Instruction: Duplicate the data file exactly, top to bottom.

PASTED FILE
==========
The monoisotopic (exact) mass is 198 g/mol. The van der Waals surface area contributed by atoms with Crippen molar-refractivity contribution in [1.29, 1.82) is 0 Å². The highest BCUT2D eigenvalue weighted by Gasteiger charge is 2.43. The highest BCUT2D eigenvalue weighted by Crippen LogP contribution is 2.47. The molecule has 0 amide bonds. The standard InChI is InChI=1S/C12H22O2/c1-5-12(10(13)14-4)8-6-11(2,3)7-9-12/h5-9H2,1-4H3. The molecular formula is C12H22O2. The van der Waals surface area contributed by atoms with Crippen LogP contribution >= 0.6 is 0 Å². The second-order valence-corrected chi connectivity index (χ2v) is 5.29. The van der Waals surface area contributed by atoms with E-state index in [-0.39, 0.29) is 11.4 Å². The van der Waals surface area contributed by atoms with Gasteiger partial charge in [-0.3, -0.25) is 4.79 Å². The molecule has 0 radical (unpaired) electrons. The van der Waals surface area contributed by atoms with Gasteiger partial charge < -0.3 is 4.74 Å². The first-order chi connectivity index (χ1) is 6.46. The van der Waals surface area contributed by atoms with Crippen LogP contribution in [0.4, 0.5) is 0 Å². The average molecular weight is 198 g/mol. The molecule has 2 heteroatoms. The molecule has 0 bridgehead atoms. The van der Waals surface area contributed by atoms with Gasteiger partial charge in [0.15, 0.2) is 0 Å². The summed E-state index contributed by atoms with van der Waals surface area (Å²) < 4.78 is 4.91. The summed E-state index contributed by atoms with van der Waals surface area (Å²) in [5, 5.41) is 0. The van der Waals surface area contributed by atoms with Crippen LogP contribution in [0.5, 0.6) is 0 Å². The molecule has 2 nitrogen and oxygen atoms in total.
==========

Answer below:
The monoisotopic (exact) mass is 198 g/mol. The van der Waals surface area contributed by atoms with Crippen molar-refractivity contribution in [1.29, 1.82) is 0 Å². The highest BCUT2D eigenvalue weighted by Gasteiger charge is 2.43. The highest BCUT2D eigenvalue weighted by Crippen LogP contribution is 2.47. The molecule has 0 amide bonds. The standard InChI is InChI=1S/C12H22O2/c1-5-12(10(13)14-4)8-6-11(2,3)7-9-12/h5-9H2,1-4H3. The molecular formula is C12H22O2. The van der Waals surface area contributed by atoms with Crippen LogP contribution >= 0.6 is 0 Å². The second-order valence-corrected chi connectivity index (χ2v) is 5.29. The van der Waals surface area contributed by atoms with E-state index in [-0.39, 0.29) is 11.4 Å². The van der Waals surface area contributed by atoms with Gasteiger partial charge in [-0.3, -0.25) is 4.79 Å². The molecule has 0 radical (unpaired) electrons. The van der Waals surface area contributed by atoms with Gasteiger partial charge < -0.3 is 4.74 Å². The first-order chi connectivity index (χ1) is 6.46. The van der Waals surface area contributed by atoms with Crippen LogP contribution in [0.4, 0.5) is 0 Å². The average molecular weight is 198 g/mol. The molecule has 2 heteroatoms. The molecule has 0 bridgehead atoms. The van der Waals surface area contributed by atoms with Gasteiger partial charge in [0.15, 0.2) is 0 Å². The summed E-state index contributed by atoms with van der Waals surface area (Å²) < 4.78 is 4.91. The summed E-state index contributed by atoms with van der Waals surface area (Å²) in [5, 5.41) is 0. The van der Waals surface area contributed by atoms with Crippen LogP contribution in [0.5, 0.6) is 0 Å². The molecule has 2 nitrogen and oxygen atoms in total.